The influence of föhn winds on annual and seasonal surface melt on the Larsen C Ice Shelf, Antarctica
Warm, dry föhn winds are observed over the Larsen C Ice shelf year-round and are thought to contribute to the continuing weakening and collapse of ice shelves on the eastern Antarctic Peninsula. We use a surface energy balance (SEB) model, driven by observations from two locations on the Larsen C ice shelf and one on the remnants of Larsen B, in combination with output from the Antarctic Mesoscale Prediction System (AMPS), to investigate the year-round impact of föhn winds on the SEB and melt from 2009-2012. Föhn winds have an impact on the individual components of the surface energy balance in all seasons, and lead to an increase in surface melt in spring, summer and autumn up to 100km away from the foot of the AP. When föhn winds occur in spring they increase surface melt, extend the melt season and increase the number of melt days within a year. Whilst AMPS is able to simulate the percentage of melt days associated with föhn with high skill, it overestimates the total amount of melting during föhn events and non-föhn events. This study extends previous attempts at quantifying the impact of föhn on the Larsen C ice shelf by including a four-year study period and a wider area of interest and provides evidence for föhn-related melting on both Larsen C and Larsen B ice shelves.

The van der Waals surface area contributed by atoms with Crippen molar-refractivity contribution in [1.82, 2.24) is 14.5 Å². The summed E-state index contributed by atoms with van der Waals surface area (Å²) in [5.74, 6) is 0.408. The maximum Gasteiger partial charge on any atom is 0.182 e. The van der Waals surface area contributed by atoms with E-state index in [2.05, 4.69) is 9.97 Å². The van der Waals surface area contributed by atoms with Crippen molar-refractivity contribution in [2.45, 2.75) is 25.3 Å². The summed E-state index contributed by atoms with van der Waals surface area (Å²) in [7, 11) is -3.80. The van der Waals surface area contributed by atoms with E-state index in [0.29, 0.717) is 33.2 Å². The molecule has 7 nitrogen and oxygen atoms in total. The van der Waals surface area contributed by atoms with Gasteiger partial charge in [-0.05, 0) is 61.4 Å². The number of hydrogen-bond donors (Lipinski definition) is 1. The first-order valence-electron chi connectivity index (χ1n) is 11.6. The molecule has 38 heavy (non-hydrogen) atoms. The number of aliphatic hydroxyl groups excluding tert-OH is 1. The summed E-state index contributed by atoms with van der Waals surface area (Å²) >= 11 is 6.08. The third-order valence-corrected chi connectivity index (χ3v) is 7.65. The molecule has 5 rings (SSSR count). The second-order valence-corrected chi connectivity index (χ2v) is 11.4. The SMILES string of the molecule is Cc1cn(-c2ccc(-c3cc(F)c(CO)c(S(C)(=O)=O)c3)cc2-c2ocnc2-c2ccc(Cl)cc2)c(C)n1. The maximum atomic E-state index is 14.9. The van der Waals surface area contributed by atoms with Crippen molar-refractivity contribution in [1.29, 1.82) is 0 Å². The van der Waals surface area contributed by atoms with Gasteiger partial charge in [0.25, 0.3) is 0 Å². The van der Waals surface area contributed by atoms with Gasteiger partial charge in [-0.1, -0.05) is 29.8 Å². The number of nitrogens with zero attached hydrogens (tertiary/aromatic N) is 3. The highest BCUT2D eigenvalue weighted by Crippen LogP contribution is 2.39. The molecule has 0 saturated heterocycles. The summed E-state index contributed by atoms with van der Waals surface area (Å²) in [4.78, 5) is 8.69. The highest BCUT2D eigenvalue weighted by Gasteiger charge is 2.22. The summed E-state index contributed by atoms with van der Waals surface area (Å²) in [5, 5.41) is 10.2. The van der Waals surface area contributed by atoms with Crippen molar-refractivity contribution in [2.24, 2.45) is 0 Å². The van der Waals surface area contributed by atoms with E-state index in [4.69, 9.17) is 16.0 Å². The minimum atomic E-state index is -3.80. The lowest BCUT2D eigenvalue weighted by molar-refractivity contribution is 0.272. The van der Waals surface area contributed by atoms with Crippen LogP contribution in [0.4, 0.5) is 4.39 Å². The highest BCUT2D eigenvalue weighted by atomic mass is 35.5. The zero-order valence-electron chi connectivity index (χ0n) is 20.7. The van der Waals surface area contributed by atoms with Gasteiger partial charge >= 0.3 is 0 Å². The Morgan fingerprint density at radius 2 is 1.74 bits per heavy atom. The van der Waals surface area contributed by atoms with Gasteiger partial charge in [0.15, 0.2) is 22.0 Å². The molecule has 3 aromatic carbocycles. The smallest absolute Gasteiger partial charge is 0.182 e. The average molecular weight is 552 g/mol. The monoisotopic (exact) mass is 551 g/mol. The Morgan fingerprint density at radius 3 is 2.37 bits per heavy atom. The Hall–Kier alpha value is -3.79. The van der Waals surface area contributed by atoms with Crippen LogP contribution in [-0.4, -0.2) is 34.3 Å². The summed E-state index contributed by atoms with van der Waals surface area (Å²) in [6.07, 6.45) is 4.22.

Authors: Turton, Jenny V. ORCID record for Jenny V. Turton, Kirchgaessner, Amélie ORCID record for Amélie Kirchgaessner, Ross, Andrew N., King, John C., Kuipers Munneke, Peter